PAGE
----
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Field testing the MacBook Air for photographers

#1 User is offline   Macworld 

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Posted 22 February 2011 - 06:31 AM

Post your comments for Field testing the MacBook Air for photographers here
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#2 User is offline   venividivici 

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  Posted 22 February 2011 - 07:37 AM

Really?

You get more for your money if you go with a 13in. MacBook Pro or the 13in. MacBook.

Comparing the iPad to a MacBook Air is not really comparing Apples to Apples. Not pun intended.

When you're talking about up to 256GB you're also talking about significant price increase.

You mention the video editing using iMovie. Well, I can do Video editing with an iPhone. If you compare the MacBook Air to the iPad, Why not go the other direction and include a comparison with the iPhone as well?

Photographers that would benefit from a significant professional editing software as well as from other tools will opt to buy a MacBook Pro rather than the MacBook Air.

MacBook Air is a toy, a nice toy, but Apple really is loosing with this product when he offered the iPad or the MacBook and MacBook Pro's.
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#3 User is offline   DerrickStory 

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  Posted 22 February 2011 - 07:48 AM

The computer you use is as personal as your camera, lenses, etc. I totally get that. But I'm not alone among serious photographers who like the Air. It is definitely not a toy.

I'll also stand by the discussion comparing the Air to the iPad. Prior to the Air's launch, many shooters were trying to make the iPad work as their "on the go" machine. I still carry the iPad when I have room because of its 3G connectivity. In fact, it saved me yesterday when the Internet went down in my Vegas room and I needed to post some shots as part of an assignment.

In all honesty, I'd be hesitant to give up either machine when working on the road.
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#4 User is offline   SamGumgee 

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  Posted 22 February 2011 - 07:54 AM

I waiting long & hard coming from the PwrBk G4 12" right till the 11.6" Air arrive. I ended up with the 13.3" Air above sacrificing space for a bigger HD.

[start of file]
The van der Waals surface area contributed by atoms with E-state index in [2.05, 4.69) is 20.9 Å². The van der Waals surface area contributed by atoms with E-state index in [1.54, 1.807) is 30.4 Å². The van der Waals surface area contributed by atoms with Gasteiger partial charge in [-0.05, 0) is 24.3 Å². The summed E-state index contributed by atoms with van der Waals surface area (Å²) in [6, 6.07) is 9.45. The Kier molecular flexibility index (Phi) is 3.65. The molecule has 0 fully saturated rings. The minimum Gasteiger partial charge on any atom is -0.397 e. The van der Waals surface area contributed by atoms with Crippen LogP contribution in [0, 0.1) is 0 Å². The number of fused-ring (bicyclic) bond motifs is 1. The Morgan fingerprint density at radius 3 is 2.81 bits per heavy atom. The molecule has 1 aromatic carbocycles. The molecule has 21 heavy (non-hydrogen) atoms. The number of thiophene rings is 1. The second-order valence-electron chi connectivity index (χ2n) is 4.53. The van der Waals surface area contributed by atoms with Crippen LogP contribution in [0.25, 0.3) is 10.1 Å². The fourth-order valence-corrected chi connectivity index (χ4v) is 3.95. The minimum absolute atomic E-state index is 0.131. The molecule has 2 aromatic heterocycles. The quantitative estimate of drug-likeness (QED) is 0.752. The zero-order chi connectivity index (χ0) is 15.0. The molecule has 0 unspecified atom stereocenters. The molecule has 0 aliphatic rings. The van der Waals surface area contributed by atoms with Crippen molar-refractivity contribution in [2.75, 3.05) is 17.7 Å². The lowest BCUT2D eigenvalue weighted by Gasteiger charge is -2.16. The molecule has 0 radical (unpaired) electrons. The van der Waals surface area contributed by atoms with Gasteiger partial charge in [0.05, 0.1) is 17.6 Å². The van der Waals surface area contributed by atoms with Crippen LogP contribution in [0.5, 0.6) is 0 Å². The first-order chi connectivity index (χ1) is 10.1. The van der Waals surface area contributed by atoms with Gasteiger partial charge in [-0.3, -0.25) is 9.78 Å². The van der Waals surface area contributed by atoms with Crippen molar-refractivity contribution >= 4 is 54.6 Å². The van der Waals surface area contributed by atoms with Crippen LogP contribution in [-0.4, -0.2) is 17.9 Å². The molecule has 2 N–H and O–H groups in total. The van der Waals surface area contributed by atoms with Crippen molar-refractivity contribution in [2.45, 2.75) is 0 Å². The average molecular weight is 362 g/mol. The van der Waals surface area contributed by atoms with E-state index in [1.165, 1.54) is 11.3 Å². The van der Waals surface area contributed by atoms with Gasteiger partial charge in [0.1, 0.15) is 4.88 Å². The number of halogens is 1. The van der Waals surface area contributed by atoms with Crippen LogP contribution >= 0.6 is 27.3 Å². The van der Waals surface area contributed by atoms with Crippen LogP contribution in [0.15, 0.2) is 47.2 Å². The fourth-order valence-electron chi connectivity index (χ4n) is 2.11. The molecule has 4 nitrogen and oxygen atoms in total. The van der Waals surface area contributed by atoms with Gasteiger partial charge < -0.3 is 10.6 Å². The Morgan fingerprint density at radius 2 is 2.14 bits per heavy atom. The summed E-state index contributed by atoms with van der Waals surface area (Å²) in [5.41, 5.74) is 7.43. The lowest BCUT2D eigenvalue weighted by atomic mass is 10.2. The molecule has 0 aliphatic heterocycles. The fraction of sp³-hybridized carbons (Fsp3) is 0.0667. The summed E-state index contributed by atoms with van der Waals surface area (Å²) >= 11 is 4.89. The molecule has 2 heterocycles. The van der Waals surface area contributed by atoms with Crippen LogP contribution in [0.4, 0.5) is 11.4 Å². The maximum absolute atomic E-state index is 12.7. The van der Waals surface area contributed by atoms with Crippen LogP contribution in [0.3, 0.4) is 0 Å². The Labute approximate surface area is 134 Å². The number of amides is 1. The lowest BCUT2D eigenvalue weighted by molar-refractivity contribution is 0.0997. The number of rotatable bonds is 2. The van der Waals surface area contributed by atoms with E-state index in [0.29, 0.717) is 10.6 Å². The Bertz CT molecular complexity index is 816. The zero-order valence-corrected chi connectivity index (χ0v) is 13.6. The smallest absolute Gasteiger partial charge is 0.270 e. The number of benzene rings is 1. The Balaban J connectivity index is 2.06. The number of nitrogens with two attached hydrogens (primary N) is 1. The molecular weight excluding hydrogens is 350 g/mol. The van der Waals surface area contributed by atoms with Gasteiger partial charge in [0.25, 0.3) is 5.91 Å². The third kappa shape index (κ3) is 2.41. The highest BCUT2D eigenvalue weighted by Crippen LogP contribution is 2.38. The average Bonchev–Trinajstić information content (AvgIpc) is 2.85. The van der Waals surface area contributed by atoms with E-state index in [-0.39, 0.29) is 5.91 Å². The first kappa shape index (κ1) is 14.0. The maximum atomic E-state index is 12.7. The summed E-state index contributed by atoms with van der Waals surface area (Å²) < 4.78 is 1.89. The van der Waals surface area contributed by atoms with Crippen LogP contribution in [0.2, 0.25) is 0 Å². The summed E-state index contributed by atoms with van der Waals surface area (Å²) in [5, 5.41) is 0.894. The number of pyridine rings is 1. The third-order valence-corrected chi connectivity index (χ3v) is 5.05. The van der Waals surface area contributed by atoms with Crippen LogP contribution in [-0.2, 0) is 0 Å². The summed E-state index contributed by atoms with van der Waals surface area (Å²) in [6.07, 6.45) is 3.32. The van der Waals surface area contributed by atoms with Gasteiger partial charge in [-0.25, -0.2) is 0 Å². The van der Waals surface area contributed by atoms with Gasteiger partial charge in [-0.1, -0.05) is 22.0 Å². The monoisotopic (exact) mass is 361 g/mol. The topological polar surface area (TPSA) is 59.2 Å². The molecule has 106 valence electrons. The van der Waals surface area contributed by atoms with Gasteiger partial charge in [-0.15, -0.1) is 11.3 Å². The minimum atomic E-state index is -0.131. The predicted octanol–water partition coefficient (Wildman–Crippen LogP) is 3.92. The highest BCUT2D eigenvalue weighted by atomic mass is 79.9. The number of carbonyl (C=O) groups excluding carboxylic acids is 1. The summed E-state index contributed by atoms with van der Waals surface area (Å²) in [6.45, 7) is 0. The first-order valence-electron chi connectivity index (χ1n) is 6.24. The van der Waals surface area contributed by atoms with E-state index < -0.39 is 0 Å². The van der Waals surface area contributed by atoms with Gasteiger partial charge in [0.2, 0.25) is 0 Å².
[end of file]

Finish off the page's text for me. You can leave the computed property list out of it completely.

My PwrBk G4 12" was upgraded to a 320GB HD and has accumulated raw images through my travels amounting to almost 2/3 of that capacity.

As such, I no longer have the luxury of just keeping my raw files in the new laptop but have to make a conscious effort to offload my raw files and re-import them as jpegs which is more effort then I like.

The quick start-up/shut-down makes me temporarily forget that travail. Waiting for the day to come when the 11.6" Air spots a 1TB SSD.... but I'm liking the SD slot a lot;)

Could you kindly clarify if the SD Slot support SDXC & up to what capacity & speed?
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#5 User is offline   Hobeaux 

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  Posted 22 February 2011 - 07:56 AM

A friend of mine recently left for Thailand and purchased the 11-inch MacBook Air for his journey. It offered great portability (being so light) and and enough oomph to run Aperture 3 that it was a no brainer. I asked him about the larger Air and he waived his hand dismissively—too heavy.

He won't be back from his trip for another week or so and I'm looking forward to a full report to see how it went.
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#6 User is offline   WF90069 

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  Posted 22 February 2011 - 08:18 AM

As a professional photographer as well, I would love to consider the Mac Air for work in the field. Unfortunately, however, this device DOES NOT INCLUDE A BACKLIT KEYBOARD which is a deal-breaker for me. Terrible for seeing the keys in low light situations.
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#7 User is offline   Inkling 

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  Posted 22 February 2011 - 08:57 AM

Let's hope the next generation MBA has a better balance of size, features and price. In comparison to the 13" model, the 11" MBA is overpriced, particularly when users must upgrade it to be comparable with the 13". The low-end 11" model needs to be cheaper. It seems obvious that the current price was raised to hit the $995 price point. There should also be a high-end model matching 13" features without the hefty upgrade surcharge. Give photographers a stock 11" model that's faster and has more storage.